Advertisement

Keeping your kids busy: Sundae & Cookie Kits

(WTVG)
Published: Mar. 20, 2020 at 3:15 PM EDT
Email This Link
Share on Pinterest
Share on LinkedIn

Restaurants are reinventing themselves to stay open during shutdowns ordered by the state government during the coronavirus outbreak, offering everything from carryout to delivery to some more creative options.

At The Next Sweet Thing in Sylvania's Mayberry Square, they're always creative in the kitchen. Right now, they're selling cookies shaped and decorated as toilet paper rolls as a sign of the times. They also cooked up a "Donish," a cross between a donut and a danish.

During the COVID-19 outbreak, The Next Sweet Thing is adding curbside service, like so many other restaurants.

"People are still allowed in for carry out. We are trying to limit the amount of customers that come in at once. So, we are offering curbside service," said Jennifer Valo, owner and baker at The Next Sweet Thing.

One carryout item that's unique to Valo's shop: Cookie Decorating Kits. Boxes include one dozen cookies, three colors of frosting, and sprinkles. Kits cost $15.99.

"We have instructions on our website," Valo said, "and they're lots of fun for kids and adults. Great stress reliever.”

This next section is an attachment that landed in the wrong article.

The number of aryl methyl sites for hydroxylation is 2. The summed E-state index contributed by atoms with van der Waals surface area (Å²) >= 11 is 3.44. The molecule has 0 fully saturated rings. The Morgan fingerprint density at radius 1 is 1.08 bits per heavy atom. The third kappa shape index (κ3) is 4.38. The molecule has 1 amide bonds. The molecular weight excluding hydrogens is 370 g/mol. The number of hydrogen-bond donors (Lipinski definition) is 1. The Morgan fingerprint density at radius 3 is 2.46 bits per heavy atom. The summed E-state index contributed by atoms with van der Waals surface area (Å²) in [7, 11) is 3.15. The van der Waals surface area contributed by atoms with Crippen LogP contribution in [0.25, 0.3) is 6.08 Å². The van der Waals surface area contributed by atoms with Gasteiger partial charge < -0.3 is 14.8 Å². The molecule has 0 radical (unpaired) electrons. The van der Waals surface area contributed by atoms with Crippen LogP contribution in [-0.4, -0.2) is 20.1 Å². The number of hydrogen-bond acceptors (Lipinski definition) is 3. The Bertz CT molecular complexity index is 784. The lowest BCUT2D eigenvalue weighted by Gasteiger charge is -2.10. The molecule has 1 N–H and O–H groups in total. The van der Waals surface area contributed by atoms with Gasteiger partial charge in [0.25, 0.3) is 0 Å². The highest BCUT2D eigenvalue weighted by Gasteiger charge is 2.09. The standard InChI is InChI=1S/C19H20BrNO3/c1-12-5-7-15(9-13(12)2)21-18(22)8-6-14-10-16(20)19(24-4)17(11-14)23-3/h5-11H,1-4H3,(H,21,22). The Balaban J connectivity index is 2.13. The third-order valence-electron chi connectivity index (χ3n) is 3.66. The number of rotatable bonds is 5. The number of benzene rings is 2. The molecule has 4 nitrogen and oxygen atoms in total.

After you pick up a cookie kit from the Next Sweet Thing, you can walk across the parking lot to Mayberry Ice Cream and get a sundae kit.

The $14 sundae kit comes with two pints of your choice, two toppings of your choice, and house-made waffle chips.

"You get to build a sundae at home with your family," said TIffany Scott, co-owner of Mayberry Ice Cream. "Everybody is staying at home right now. There’s no kids going to school. There’s no Spring Break. So, this is a great add to a fun family dinner."

Assembly is not only required, it's a selling point.

It also underscores how developing new ways to stay in business is a sign of the times.

"We are all coming up with new ideas, whether it’s curbside delivery, takeout, not letting people in and using just your windows. That’s new for us," said Scott.

These big ideas are coming from small businesses, and they're asking for your support through the COVID-19 outbreak.